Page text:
Heightened Expectations

With the onslaught of regulatory change over the past several years some bankers may have forgotten that in 2010 the Office of the Comptroller of the Currency (OCC) introduced “heightened expectations” to large national banks1.

The OCC then incorporated testing of adherence to the standards while carrying out examinations; as Comptroller of the Currency Thomas J. Curry stated “progress was slow.”2 As a result, in the fall of 2014 the OCC issued final guidelines (12 CFR Parts 30 and 170) regarding the heightened expectations which among other elements allow the OCC to take enforcement actions.

The final guidelines have two significant pieces:

  1. Minimum standards for the design and implementation of a bank’s risk governance (including compliance risk) framework. Well defined risk management roles and responsibilities must be present which is commonly known as the three lines of defense: front line units, independent risk management and internal audit.
  2. Requirements regarding the board of director responsibilities and structure:
  • A bank should have at least two independent directors.
  • All board members should be provided with the information needed for effective oversight.
  • An ongoing training program for the board must be in place.
  • An annual assessment of the board’s effectiveness must be conducted.

The final guidelines broadly cover risk management while this article focuses on the heightened expectations and the compliance governance oversight responsibilities of the board. A solid compliance framework supports the overall enterprise risk management of the bank and should consider external and internal risks impacting the bank. Ultimately, the board of directors has responsibility for ensuring that an adequate and effective compliance program is established and working as designed.

What makes up an effective process to ensure that boards are adequately fulfilling their compliance oversight responsibilities? Does your bank (or an independent third party) review and evaluate the following:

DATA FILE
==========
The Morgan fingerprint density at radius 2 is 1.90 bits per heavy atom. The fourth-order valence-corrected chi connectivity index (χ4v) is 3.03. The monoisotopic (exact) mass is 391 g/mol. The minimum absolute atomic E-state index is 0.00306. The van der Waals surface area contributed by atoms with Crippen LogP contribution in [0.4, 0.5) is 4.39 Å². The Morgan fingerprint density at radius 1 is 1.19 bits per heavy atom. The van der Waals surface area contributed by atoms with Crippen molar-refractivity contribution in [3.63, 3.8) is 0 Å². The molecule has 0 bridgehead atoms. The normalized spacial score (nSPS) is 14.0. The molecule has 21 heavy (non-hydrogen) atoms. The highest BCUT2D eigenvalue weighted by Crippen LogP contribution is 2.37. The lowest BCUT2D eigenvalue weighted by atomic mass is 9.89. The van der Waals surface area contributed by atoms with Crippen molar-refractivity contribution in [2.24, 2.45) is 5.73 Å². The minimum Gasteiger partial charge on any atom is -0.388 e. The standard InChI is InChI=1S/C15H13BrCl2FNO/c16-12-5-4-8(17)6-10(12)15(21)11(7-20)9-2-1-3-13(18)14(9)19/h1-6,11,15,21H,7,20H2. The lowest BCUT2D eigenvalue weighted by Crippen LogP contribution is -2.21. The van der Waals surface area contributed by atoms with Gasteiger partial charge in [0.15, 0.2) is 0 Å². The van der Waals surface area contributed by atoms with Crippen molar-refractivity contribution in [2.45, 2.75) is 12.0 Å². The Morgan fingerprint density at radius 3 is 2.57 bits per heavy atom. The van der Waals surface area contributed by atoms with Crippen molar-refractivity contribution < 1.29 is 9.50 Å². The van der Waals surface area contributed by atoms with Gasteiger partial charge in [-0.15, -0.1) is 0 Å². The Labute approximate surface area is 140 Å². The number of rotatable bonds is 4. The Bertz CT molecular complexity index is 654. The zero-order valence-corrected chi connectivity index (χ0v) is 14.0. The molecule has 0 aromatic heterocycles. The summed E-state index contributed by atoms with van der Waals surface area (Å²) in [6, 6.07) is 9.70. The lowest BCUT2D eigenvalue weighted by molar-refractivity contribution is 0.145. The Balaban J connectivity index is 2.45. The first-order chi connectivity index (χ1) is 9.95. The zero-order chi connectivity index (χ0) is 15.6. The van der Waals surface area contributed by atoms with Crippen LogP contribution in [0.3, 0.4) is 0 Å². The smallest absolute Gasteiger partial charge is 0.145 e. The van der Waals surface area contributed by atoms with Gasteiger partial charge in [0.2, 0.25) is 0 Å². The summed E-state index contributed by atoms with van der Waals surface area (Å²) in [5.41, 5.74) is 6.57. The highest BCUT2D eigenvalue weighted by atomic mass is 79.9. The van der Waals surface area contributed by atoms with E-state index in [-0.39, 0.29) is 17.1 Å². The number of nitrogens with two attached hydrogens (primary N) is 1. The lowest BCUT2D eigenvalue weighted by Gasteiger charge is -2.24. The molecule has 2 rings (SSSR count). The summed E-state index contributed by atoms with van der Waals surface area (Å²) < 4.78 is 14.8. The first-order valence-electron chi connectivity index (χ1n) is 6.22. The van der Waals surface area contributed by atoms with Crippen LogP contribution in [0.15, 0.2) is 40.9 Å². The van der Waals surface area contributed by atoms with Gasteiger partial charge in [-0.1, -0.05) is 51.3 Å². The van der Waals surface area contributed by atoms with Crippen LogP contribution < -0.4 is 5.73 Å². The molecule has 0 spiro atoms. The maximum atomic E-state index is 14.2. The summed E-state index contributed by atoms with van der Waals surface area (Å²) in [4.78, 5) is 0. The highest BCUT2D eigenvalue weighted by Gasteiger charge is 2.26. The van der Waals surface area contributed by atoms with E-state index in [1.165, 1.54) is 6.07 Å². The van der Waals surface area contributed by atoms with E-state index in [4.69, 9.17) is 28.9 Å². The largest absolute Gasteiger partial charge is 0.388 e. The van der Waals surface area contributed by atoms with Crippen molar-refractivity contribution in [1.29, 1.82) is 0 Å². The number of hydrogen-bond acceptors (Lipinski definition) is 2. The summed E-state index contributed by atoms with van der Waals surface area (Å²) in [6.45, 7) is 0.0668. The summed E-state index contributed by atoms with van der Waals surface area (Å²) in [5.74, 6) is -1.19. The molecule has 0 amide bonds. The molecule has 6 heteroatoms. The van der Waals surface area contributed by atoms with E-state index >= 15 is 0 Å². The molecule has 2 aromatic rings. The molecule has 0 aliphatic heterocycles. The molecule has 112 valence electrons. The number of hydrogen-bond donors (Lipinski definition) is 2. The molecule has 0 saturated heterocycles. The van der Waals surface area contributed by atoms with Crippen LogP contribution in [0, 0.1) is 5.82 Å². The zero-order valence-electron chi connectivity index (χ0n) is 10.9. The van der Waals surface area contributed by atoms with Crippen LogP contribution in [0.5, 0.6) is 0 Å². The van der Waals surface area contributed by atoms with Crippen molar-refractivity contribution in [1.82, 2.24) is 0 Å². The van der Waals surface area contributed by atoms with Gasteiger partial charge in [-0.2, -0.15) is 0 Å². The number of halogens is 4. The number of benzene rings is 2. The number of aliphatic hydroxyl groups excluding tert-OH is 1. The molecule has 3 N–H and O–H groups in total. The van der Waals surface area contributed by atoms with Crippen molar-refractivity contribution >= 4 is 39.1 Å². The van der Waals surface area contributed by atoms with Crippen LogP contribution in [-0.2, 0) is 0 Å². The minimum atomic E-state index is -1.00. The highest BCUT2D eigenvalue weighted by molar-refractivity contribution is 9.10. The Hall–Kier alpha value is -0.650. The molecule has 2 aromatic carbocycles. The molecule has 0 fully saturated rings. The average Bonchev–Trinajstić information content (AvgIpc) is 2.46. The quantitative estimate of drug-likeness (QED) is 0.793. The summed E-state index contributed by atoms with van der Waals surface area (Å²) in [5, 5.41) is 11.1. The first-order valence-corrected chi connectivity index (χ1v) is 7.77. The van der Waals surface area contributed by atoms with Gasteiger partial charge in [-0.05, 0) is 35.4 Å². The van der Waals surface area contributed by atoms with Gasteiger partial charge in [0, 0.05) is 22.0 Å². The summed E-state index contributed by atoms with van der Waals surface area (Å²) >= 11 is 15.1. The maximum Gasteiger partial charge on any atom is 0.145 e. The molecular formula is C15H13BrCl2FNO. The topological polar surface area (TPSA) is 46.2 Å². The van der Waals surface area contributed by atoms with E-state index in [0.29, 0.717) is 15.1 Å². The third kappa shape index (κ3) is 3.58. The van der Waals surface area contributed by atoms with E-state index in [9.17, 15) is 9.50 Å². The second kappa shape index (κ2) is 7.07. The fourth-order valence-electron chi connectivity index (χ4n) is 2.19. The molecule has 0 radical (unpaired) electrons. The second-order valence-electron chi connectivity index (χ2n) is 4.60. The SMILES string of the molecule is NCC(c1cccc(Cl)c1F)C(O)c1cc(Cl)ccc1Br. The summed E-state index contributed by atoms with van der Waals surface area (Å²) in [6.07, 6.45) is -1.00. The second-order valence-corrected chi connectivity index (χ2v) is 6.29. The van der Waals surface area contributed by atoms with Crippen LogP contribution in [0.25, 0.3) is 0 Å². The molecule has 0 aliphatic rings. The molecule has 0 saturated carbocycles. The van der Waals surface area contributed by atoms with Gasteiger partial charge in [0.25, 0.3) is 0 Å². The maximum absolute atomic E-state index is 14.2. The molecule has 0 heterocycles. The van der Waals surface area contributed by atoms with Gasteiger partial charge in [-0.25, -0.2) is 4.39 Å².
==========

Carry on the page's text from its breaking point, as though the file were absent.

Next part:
Compliance Culture
It is imperative that the board (and management) set the “tone at the top” for a positive compliance and ethical culture at the bank. Their commitment and the compliance culture is demonstrated not merely through policies and annual training but also through action by holding those outliers accountable when they fail to comply and/or act unethically.

Communications with the Board
The board should be actively involved in compliance matters and this may be tested by reviewing board and audit committee meeting minutes. To keep the board involved and informed periodic reports should be provided and discussed and include the current and forecasted compliance risks and issues. Significant self and/or regulator identified issues should be reported on and discussed in detail and include the status of corrective actions. The board should also be briefed and trained on new regulations or organizational policy requirements. An update on any actions to address compliance “readiness” for new regulations should also be provided to the board.

Compliance Oversight
All of the board’s compliance oversight duties are critical; however, holding management accountable for adhering to the compliance governance framework and program requirements is essential and sends a strong message to employees, customers, vendors, regulators and the general public. Through a review of meeting minutes and/ or memorandum it should be clear and evident that the board is holding management accountable. Does the board question and challenge management’s recommendations and decisions? The board should also hold management accountable to deadlines for resolving compliance deficiencies, especially significant and/or repeated regulator identified matters requiring attention. 

Compliance risk professionals know that evaluating and improving your compliance program is an ongoing process and incorporating the evaluation of the board’s oversight (and related processes) will only strengthen the safety and soundness of the bank; demonstrate a commitment to compliance to your shareholders, customers and other stakeholders and positively influence the bank’s compliance culture and work environment. These sound business practices have applicability to other industries besides banking, and DHG stands ready to assist you in assessing and evaluating how effective your board is in carrying out their compliance oversight responsibilities.

How DHG Can Help
DHG’s team of regulatory compliance professionals can provide the following services:

  • Tailor and conduct a thorough independent assessment of the effectiveness of the board’s oversight to identify gaps and recommend corrective action
    • Reporting
    • Training
    • Communications
    • Board Committee Charters
  • Develop training materials
  • Assess applicable polices, charters and other governing documents and design the enhancements

    1.Banks with more than $50 billion in assets.
    2.Remarks by Thomas J. Curry, Comptroller of the Currency before the Prudential Bank Regulation Conference, Washington, D.C. June 9, 2015